A “devastated” Josh Jackson has revealed he attempted to save Trent Barrett’s job by fronting the board to fight for the “brilliant” coach.
Barrett’s resignation from the head coaching role was announced on Monday, however there’s been reports suggesting he was forced out.
The playing group were sent home early on Monday and told not to return to training until Wednesday.
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Jackson was the first player to front the media.
The 31-year-old, who’s played all of his 227 NRL games with the Bulldogs, took responsibility for Barrett’s departure.
“Obviously it’s been a tough couple of days, devastated for Trent and how it’s all worked out and I guess ultimately (I) feel responsible at the end of the day,” he said.
“Us players are responsible for the performances on the field and we obviously haven’t been getting the results. That’s why we’ve ended up in this situation.”
Jackson also confirmed that he had hoped to try and prevent the decision.
“To my knowledge the board were going to sit down on Monday to just have a chat about the future and the results and I just asked if I could speak to them and let them know that he has the support of all the players,” he said.
“That’s totally true, I fully support him.
“He’s a fantastic coach and I really just want to make that known that he certainly has the full support of us.
“For me personally, he’s been fantastic for me, I think he’s a brilliant coach — he’s probably the most well-rounded coach that I’ve had. He’s a great communicator, he’s a great motivator, he’s got great footy intelligence… he’s been fantastic for me.”
Asked if Barrett was the best coach he’s had, Jackson said: “Yeah I think so… he probably would be, yeah.
“He’s a well-rounded coach, I went through all his attributes before but he’s a fantastic coach,” he added.
“I hope he doesn’t give it up and I hope he pushes on because he’s got a lot of value to add to footy and to different organisations.”
Jackson spoke to Barrett on Monday after Canterbury-Bankstown’s general manager of football, Phil Gould, informed the playing group of what had happened.
“As you’d expect he was pretty upset,” Jackson said of his conversation with Barrett.
“He felt like he was going to be here long term and be a part of the change when we sort of started turning things around here. I think he was disappointed that he couldn’t be a part of that.”
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Despite his wish for Barrett to still be at the club, Jackson said he is “not at all” by his decision.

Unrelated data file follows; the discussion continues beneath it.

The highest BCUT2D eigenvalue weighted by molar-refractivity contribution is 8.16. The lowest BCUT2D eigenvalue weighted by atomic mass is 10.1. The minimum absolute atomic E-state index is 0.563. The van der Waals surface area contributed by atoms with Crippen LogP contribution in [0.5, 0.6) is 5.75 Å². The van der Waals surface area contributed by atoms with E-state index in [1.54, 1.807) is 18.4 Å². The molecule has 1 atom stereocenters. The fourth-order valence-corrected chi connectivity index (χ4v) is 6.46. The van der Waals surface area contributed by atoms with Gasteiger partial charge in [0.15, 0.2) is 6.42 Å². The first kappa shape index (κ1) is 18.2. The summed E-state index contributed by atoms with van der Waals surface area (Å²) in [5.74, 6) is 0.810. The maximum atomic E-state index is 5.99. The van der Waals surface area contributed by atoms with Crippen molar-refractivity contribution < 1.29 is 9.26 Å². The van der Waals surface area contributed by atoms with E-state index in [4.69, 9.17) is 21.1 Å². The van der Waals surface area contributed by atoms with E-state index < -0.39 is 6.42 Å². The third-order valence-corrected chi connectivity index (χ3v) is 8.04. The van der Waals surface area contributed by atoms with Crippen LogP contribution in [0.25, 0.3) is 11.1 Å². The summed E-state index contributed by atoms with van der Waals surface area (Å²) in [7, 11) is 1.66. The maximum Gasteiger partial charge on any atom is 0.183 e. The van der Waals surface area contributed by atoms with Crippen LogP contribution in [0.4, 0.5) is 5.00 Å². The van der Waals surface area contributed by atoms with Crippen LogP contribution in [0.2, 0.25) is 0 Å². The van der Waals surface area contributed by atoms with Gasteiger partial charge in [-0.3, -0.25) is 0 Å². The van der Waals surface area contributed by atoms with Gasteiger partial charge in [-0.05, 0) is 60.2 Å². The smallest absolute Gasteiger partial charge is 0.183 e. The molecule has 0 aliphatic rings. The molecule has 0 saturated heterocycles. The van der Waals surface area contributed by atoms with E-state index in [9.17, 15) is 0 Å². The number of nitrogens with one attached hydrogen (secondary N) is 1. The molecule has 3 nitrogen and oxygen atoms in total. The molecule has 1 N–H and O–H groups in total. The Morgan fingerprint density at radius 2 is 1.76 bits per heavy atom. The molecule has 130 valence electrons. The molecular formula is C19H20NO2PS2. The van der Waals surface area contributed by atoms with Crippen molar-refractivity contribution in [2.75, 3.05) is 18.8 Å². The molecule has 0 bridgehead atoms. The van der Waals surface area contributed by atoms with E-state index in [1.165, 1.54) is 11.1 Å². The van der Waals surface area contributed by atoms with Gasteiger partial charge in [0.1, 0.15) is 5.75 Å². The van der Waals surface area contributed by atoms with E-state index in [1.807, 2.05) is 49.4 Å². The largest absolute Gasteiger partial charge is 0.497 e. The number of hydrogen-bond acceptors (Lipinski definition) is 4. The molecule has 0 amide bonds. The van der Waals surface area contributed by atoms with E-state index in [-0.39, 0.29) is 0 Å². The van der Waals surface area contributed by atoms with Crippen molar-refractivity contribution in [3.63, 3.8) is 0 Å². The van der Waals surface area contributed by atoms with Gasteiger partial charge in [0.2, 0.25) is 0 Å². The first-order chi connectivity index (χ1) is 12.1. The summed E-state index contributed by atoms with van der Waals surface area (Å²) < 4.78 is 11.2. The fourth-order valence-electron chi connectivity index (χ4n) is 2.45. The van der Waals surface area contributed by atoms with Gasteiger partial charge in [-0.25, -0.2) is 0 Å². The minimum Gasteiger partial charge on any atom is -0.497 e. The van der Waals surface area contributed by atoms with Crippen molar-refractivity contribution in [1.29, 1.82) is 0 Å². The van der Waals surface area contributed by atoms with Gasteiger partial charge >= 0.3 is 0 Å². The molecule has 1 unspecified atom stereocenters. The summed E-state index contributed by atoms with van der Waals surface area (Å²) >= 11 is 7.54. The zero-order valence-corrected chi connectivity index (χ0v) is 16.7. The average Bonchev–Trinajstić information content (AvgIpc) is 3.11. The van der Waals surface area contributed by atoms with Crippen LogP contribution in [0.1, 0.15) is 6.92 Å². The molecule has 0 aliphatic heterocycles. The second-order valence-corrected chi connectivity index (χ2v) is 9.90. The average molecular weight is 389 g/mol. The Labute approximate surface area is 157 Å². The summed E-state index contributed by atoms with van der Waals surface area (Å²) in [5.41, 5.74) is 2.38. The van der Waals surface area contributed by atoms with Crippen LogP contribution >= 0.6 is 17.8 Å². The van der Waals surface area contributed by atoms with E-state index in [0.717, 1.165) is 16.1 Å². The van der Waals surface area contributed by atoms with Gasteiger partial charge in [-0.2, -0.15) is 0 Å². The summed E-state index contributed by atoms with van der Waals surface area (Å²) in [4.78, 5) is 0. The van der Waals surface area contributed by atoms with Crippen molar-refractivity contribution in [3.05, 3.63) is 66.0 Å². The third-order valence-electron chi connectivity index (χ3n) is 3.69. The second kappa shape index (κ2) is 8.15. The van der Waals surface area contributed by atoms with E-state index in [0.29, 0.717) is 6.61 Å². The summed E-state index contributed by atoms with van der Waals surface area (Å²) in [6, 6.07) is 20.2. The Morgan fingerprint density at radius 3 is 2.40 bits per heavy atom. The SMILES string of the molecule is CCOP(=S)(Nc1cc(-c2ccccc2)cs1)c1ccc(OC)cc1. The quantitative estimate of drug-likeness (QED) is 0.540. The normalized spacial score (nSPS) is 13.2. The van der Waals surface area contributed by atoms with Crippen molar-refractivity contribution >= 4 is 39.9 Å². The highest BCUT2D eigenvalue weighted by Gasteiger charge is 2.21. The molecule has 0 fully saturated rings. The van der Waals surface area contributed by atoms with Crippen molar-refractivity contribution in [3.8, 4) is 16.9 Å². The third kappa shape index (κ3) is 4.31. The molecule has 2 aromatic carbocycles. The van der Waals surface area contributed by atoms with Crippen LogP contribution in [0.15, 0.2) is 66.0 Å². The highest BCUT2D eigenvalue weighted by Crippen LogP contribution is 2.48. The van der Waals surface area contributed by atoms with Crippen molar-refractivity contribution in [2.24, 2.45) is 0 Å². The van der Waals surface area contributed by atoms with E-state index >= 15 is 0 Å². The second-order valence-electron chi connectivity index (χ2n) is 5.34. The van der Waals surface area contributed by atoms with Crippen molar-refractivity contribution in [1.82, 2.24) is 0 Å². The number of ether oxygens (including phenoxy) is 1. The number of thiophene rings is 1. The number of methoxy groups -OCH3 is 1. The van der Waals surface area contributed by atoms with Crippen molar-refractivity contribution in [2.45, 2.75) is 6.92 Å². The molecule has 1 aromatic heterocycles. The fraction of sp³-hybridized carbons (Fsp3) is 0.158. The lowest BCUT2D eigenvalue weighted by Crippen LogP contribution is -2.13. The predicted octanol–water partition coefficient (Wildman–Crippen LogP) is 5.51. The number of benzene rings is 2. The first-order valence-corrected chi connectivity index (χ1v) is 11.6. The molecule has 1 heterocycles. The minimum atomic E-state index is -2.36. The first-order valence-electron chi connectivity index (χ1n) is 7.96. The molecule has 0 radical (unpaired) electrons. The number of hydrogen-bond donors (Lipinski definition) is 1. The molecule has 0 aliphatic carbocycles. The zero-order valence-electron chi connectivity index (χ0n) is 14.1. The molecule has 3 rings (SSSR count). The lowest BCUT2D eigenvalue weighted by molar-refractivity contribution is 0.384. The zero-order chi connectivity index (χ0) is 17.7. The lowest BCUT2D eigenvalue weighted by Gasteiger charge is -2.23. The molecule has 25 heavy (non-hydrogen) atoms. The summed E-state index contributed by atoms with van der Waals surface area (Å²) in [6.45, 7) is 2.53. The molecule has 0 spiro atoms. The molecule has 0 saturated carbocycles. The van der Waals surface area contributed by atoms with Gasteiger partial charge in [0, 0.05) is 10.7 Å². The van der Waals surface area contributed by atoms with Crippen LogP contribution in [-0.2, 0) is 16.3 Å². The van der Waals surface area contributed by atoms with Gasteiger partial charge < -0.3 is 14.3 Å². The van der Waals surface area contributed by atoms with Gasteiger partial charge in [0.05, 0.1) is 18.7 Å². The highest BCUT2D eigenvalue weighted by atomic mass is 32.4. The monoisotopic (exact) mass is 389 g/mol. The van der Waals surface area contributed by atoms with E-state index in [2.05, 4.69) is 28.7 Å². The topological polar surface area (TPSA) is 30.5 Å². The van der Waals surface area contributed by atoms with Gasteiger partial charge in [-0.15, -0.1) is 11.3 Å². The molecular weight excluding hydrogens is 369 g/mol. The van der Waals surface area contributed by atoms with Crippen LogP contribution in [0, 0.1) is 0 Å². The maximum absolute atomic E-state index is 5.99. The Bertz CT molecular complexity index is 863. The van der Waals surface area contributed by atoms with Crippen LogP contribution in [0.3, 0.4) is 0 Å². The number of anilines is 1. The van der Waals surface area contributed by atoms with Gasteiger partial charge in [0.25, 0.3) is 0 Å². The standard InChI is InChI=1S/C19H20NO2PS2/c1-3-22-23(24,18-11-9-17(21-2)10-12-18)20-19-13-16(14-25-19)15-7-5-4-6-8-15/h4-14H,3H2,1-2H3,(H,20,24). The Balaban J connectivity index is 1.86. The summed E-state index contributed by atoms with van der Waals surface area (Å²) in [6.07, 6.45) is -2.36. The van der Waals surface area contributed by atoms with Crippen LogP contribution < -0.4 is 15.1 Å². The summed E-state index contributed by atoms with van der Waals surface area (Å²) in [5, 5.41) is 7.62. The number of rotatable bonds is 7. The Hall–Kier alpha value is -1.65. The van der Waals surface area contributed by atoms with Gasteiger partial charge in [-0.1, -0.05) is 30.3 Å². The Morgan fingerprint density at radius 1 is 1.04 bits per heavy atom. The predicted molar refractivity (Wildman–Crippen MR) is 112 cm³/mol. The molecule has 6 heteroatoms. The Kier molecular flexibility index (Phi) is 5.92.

“I understand it, there’s been a fair bit of pressure on him,” he said.
“I guess at this club, members and fans and everyone involved in the club demands results and performances and unfortunately we haven’t delivered on that over the past couple of years.”
Barrett’s exit wasn’t the only one this week with Brent Naden following him out the door to sign with the Wests Tigers.
The deal was revealed when the Tigers’ dropped their team list on Tuesday with Naden being named in the extended squad.
It was a shock to Bulldogs fans — and a shock to the playing group too, according to Jackson, who conceded it’s been a “disrupted” week.
“The Brent one as well as a little bit out of the blue,” he said.
“I spoke to him yesterday, I’m not too sure about the circumstances surrounding it but I just rang him to make sure he was all right.
“He felt pretty comfortable with his decision and said that he made the best decision for his family so as long as he and his family are happy then I guess that’s the main thing.”
Jack Hetherington may also be heading for the exit with reports he’s been given permission to leave the club early, but Jackson isn’t fearful of a mass exodus following this week’s events.
Instead, the playing group are focused on responding on the field when they take on the Tigers on Friday night.
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“The conversations that we’ve had have obviously been around Trent leaving but I guess now we’ve got two choices; we can use that as an excuse for poor performances and poor preparation; or we can rally together,” he said.
“I guess the best way we can respond to this situation is go out there and win — and that’s what we plan to do.”
Former Bulldog Mick Potter has been appointed interim coach, but won’t take full control until next week.
“He addressed us this week and said he’s come in late obviously so he’s just going to sit back and let the assistants do their thing,” Jackson said of Potter.
“He’ll sort of chime in where he can but mainly take over the reins from next week.
“I think he’s a fantastic addition, he’s a premiership winner here and he’s got a lot of experience as a head coach. He brings an outside perspective as well, which I think is important.”